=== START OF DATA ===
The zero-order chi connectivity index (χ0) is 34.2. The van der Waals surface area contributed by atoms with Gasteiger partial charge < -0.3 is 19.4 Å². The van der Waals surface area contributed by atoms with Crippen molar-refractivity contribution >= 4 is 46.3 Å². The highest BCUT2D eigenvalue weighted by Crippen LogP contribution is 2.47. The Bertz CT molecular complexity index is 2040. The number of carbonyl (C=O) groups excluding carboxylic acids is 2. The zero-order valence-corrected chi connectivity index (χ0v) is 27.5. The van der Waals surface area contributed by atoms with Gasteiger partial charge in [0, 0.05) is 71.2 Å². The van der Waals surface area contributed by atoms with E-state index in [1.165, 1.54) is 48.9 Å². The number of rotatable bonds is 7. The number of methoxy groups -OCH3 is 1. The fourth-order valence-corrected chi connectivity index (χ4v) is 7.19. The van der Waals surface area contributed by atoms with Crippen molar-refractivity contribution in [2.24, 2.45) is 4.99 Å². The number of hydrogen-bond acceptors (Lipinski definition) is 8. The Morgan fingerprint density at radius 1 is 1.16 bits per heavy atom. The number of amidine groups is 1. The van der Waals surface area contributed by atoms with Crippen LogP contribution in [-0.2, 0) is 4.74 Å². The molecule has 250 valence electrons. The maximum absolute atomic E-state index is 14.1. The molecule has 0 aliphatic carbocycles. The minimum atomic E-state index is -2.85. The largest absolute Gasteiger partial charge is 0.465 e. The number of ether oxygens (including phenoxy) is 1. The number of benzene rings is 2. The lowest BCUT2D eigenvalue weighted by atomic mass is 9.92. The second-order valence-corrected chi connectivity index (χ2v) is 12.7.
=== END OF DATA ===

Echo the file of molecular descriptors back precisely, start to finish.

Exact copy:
The zero-order chi connectivity index (χ0) is 34.2. The van der Waals surface area contributed by atoms with Gasteiger partial charge < -0.3 is 19.4 Å². The van der Waals surface area contributed by atoms with Crippen molar-refractivity contribution >= 4 is 46.3 Å². The highest BCUT2D eigenvalue weighted by Crippen LogP contribution is 2.47. The Bertz CT molecular complexity index is 2040. The number of carbonyl (C=O) groups excluding carboxylic acids is 2. The zero-order valence-corrected chi connectivity index (χ0v) is 27.5. The van der Waals surface area contributed by atoms with Gasteiger partial charge in [0, 0.05) is 71.2 Å². The van der Waals surface area contributed by atoms with E-state index in [1.165, 1.54) is 48.9 Å². The number of rotatable bonds is 7. The number of methoxy groups -OCH3 is 1. The fourth-order valence-corrected chi connectivity index (χ4v) is 7.19. The van der Waals surface area contributed by atoms with Crippen molar-refractivity contribution in [2.24, 2.45) is 4.99 Å². The number of hydrogen-bond acceptors (Lipinski definition) is 8. The Morgan fingerprint density at radius 1 is 1.16 bits per heavy atom. The number of amidine groups is 1. The van der Waals surface area contributed by atoms with Crippen LogP contribution in [-0.2, 0) is 4.74 Å². The molecule has 250 valence electrons. The maximum absolute atomic E-state index is 14.1. The molecule has 0 aliphatic carbocycles. The minimum atomic E-state index is -2.85. The largest absolute Gasteiger partial charge is 0.465 e. The number of ether oxygens (including phenoxy) is 1. The number of benzene rings is 2. The lowest BCUT2D eigenvalue weighted by atomic mass is 9.92. The second-order valence-corrected chi connectivity index (χ2v) is 12.7.